Bonds come in a range of shapes and sizes. You’ve got corporate bonds, government bonds, and even municipal bonds that are issued at a regional level. With that said, junk bonds are also a popular financial instrument in the online trading space.
They refer to bonds that carry a much higher risk, but this is reflected in the yield. Junk bonds usually come from the corporate space, meaning that they are issued by blue-chip companies that are publicly listed. In some cases, you can even buy government junk bonds from nations that have a weak economy.
In this in-depth junk bonds guide, we’re going to show you everything you need to know. Not only does this include a full breakdown of how junk bonds work, but we’ll also explain how you can make an investment today.
What are Junk Bonds?
In a nutshell, junk bonds operate much like any other bond instrument in the market. By investing in one, you are lending money to the issuer. In return, you will receive a fixed rate of interest until the bonds mature. At the end of the term, you will then receive your original investment back. However, junk bonds are perceived as high-risk by the financial markets.
By this, we mean that there is a much greater chance that the issuer will either default on their interest payments or worse, default on the principal. Although there are different rating systems that determine whether a bond should be classed as ‘junk’, this is usually based on the ratings issued by Standard & Poor’s. If the bond issuer in question carries a credit rating of less than BB, then Standard & Poor’s will classify the investment as a junk bond.
In order to set the scene, let’s look at a quick example of how a junk bond investment might work.
Example of a Junk Bond Investment
- You invest $10,000 in a corporate bond with a Standard & Poor’s rating of ‘C’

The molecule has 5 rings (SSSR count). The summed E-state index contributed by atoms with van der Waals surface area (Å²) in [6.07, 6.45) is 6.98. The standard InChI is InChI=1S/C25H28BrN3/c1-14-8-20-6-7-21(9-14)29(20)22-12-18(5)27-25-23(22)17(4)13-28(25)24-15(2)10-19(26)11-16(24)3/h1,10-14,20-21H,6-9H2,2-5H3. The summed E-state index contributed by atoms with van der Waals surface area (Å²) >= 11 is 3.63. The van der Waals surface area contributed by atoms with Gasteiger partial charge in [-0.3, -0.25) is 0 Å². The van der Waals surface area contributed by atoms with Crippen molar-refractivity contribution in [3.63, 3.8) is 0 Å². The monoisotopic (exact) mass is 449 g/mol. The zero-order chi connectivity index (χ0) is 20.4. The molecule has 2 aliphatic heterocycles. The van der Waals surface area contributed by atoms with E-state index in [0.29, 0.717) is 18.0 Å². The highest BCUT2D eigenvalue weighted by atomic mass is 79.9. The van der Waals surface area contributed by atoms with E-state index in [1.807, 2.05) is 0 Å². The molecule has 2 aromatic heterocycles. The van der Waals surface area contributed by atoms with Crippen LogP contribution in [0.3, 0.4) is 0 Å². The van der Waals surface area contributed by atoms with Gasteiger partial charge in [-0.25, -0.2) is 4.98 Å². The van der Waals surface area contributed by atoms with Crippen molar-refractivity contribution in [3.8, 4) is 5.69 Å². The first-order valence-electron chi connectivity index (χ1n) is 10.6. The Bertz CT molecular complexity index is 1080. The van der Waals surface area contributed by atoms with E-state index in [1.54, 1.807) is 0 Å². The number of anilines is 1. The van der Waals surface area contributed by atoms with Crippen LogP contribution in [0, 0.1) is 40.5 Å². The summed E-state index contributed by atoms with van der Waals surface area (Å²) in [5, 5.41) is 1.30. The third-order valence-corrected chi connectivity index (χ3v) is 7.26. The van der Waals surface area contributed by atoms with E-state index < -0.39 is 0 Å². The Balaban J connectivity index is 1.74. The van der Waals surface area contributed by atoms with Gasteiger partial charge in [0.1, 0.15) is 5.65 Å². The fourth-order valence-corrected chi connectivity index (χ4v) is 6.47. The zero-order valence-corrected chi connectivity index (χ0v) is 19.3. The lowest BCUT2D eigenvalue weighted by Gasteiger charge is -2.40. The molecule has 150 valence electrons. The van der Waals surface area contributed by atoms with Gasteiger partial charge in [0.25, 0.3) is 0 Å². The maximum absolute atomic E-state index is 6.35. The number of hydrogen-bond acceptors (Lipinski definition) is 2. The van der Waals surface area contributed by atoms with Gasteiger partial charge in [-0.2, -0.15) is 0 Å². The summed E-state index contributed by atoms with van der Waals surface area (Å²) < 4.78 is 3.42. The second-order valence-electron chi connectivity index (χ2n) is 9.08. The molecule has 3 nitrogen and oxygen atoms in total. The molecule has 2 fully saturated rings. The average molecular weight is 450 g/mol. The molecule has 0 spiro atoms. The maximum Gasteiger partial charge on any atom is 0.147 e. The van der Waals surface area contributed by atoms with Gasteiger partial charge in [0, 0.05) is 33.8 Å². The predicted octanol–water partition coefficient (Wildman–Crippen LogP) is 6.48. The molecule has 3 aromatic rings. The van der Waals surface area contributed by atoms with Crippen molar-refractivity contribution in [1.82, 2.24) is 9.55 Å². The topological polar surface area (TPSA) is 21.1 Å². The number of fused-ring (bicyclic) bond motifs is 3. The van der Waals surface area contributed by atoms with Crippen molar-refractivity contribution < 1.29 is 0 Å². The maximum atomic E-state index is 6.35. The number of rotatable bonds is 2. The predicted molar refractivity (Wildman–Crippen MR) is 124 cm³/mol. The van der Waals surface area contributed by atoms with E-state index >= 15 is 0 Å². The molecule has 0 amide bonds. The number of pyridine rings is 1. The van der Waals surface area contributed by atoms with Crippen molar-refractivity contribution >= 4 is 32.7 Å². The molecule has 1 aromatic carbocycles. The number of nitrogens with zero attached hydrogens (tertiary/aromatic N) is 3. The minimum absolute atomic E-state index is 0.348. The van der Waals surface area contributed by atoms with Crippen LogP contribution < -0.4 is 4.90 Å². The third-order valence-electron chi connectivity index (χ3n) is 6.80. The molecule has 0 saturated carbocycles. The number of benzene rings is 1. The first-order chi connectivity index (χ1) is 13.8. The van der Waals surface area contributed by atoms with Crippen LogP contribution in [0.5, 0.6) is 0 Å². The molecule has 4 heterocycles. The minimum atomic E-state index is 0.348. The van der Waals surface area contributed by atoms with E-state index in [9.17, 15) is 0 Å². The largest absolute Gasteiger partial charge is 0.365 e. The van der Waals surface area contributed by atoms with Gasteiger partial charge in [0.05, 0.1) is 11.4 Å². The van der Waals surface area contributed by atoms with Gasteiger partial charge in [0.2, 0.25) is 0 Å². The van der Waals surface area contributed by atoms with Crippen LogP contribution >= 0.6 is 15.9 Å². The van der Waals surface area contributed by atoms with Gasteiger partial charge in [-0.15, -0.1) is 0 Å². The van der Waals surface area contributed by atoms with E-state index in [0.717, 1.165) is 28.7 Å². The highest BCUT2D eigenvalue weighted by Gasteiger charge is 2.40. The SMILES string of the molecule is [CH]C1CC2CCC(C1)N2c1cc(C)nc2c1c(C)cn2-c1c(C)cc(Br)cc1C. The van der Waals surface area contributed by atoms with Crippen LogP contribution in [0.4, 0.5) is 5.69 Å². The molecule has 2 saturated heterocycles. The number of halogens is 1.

- This means that the bond is classified as a junk bond
- The junk bond has a yield of 8% and a term of 5 years
- At the end of each year, your 8% interest pays $800
- Over the course of 5 years, your total interest amounts to $4,000 (5 x $800)
- At the end of the term, you then get your original $10,000 back
As you can see from the above example, you made a juicy $4,000 from your junk bond investment over the 5-year term. Although the annual yield amounted to 8%, you actually got an ROI (Return-on-Investment) of 40%, which is very attractive. However, the reason that you were able to get such an attractive yield is that the bonds fall within the junk category.
As such, although in this example you received your interest and principal back in full, this might not always be the case. On the contrary, the issuer behind the junk bond could default if they run in to further financial difficulties.
Pros and Cons of Investing in Junk BondsPros
- The yields on junk bonds are much higher than the market average
- You will receive fixed interest payments
- You get to buy the junk bonds at a discounted price
- You might be able to sell them at a profit if the issuer improves its financial standing
- Ability to diversify by investing in hundreds of different junk bonds
- Junk bonds are very high-risk, so there’s always a chance that the issuer defaults
- No guarantee that you will receive your principal investment back
- Certain junk bonds, such as those issued by governments, can be difficult to invest in
- Junk bond yields are volatile
- You might struggle to sell your junk bonds before they mature
Junks Bonds: Yields and Maturity
The junk bond space is highly diverse. Much like the traditional bond arena, this covers a huge range of potential yields and terms. This allows you to choose a junk bond that best fits your appetite for risk. For those of you that are still new to the junk bond scene, below we’ve explained how the yield and maturity works, and why they are important metrics to consider prior to making an investment.
Junk Bond Yield
The yield of a bond simply refers to the amount of interest that you will make as an investor. Expressed as a percentage, you can calculate the yield against your investment amount to determine how much money the bonds will pay in interest.